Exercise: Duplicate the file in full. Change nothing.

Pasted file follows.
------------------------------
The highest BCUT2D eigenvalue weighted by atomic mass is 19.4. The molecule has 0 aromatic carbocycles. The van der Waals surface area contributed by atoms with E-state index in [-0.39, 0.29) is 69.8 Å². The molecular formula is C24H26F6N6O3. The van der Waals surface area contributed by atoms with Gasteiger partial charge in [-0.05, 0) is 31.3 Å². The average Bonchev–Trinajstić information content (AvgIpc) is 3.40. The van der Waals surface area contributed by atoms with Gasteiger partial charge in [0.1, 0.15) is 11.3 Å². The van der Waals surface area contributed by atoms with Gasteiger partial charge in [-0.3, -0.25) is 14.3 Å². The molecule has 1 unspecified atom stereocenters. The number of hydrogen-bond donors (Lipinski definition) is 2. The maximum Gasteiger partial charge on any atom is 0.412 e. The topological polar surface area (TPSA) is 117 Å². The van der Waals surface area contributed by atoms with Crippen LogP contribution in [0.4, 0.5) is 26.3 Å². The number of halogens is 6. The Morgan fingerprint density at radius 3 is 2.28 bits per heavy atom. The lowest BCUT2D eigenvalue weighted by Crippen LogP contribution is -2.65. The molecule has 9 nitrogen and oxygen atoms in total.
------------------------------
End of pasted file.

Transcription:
The highest BCUT2D eigenvalue weighted by atomic mass is 19.4. The molecule has 0 aromatic carbocycles. The van der Waals surface area contributed by atoms with E-state index in [-0.39, 0.29) is 69.8 Å². The molecular formula is C24H26F6N6O3. The van der Waals surface area contributed by atoms with Gasteiger partial charge in [-0.05, 0) is 31.3 Å². The average Bonchev–Trinajstić information content (AvgIpc) is 3.40. The van der Waals surface area contributed by atoms with Gasteiger partial charge in [0.1, 0.15) is 11.3 Å². The van der Waals surface area contributed by atoms with Gasteiger partial charge in [-0.3, -0.25) is 14.3 Å². The molecule has 1 unspecified atom stereocenters. The number of hydrogen-bond donors (Lipinski definition) is 2. The maximum Gasteiger partial charge on any atom is 0.412 e. The topological polar surface area (TPSA) is 117 Å². The van der Waals surface area contributed by atoms with Crippen LogP contribution in [0.4, 0.5) is 26.3 Å². The number of halogens is 6. The Morgan fingerprint density at radius 3 is 2.28 bits per heavy atom. The lowest BCUT2D eigenvalue weighted by Crippen LogP contribution is -2.65. The molecule has 9 nitrogen and oxygen atoms in total.